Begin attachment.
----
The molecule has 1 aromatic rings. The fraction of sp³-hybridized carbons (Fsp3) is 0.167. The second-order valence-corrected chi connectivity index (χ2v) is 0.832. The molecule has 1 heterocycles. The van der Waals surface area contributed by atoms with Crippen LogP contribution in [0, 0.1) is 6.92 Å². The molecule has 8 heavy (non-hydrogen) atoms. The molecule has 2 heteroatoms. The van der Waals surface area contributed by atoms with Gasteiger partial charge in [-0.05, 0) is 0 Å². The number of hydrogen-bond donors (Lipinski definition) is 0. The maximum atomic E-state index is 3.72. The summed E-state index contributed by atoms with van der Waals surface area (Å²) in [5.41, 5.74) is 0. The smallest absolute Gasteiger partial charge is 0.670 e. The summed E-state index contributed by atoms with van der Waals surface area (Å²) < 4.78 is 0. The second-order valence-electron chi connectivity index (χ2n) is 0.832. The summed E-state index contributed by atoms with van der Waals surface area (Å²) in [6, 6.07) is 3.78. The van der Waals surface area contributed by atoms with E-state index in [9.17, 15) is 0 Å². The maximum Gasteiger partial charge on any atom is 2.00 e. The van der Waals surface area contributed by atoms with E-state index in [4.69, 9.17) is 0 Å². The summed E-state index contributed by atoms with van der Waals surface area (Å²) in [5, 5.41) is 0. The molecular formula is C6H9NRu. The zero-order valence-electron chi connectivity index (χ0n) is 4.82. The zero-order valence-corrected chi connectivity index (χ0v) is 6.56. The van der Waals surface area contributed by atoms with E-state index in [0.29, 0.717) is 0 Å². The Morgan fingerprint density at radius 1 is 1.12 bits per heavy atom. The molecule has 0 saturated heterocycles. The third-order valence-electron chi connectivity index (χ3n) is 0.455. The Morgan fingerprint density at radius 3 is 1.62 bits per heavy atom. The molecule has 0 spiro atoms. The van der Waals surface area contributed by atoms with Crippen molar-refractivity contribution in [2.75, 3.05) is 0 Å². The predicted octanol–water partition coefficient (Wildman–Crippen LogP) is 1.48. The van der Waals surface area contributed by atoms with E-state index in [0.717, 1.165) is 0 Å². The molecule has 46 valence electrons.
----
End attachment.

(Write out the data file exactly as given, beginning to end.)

The molecule has 1 aromatic rings. The fraction of sp³-hybridized carbons (Fsp3) is 0.167. The second-order valence-corrected chi connectivity index (χ2v) is 0.832. The molecule has 1 heterocycles. The van der Waals surface area contributed by atoms with Crippen LogP contribution in [0, 0.1) is 6.92 Å². The molecule has 8 heavy (non-hydrogen) atoms. The molecule has 2 heteroatoms. The van der Waals surface area contributed by atoms with Gasteiger partial charge in [-0.05, 0) is 0 Å². The number of hydrogen-bond donors (Lipinski definition) is 0. The maximum atomic E-state index is 3.72. The summed E-state index contributed by atoms with van der Waals surface area (Å²) in [5.41, 5.74) is 0. The smallest absolute Gasteiger partial charge is 0.670 e. The summed E-state index contributed by atoms with van der Waals surface area (Å²) < 4.78 is 0. The second-order valence-electron chi connectivity index (χ2n) is 0.832. The summed E-state index contributed by atoms with van der Waals surface area (Å²) in [6, 6.07) is 3.78. The van der Waals surface area contributed by atoms with E-state index in [9.17, 15) is 0 Å². The maximum Gasteiger partial charge on any atom is 2.00 e. The van der Waals surface area contributed by atoms with E-state index in [4.69, 9.17) is 0 Å². The summed E-state index contributed by atoms with van der Waals surface area (Å²) in [5, 5.41) is 0. The molecular formula is C6H9NRu. The zero-order valence-electron chi connectivity index (χ0n) is 4.82. The zero-order valence-corrected chi connectivity index (χ0v) is 6.56. The van der Waals surface area contributed by atoms with E-state index in [0.29, 0.717) is 0 Å². The Morgan fingerprint density at radius 1 is 1.12 bits per heavy atom. The molecule has 0 saturated heterocycles. The third-order valence-electron chi connectivity index (χ3n) is 0.455. The Morgan fingerprint density at radius 3 is 1.62 bits per heavy atom. The molecule has 0 spiro atoms. The van der Waals surface area contributed by atoms with Crippen molar-refractivity contribution in [2.75, 3.05) is 0 Å². The predicted octanol–water partition coefficient (Wildman–Crippen LogP) is 1.48. The van der Waals surface area contributed by atoms with E-state index in [0.717, 1.165) is 0 Å². The molecule has 46 valence electrons.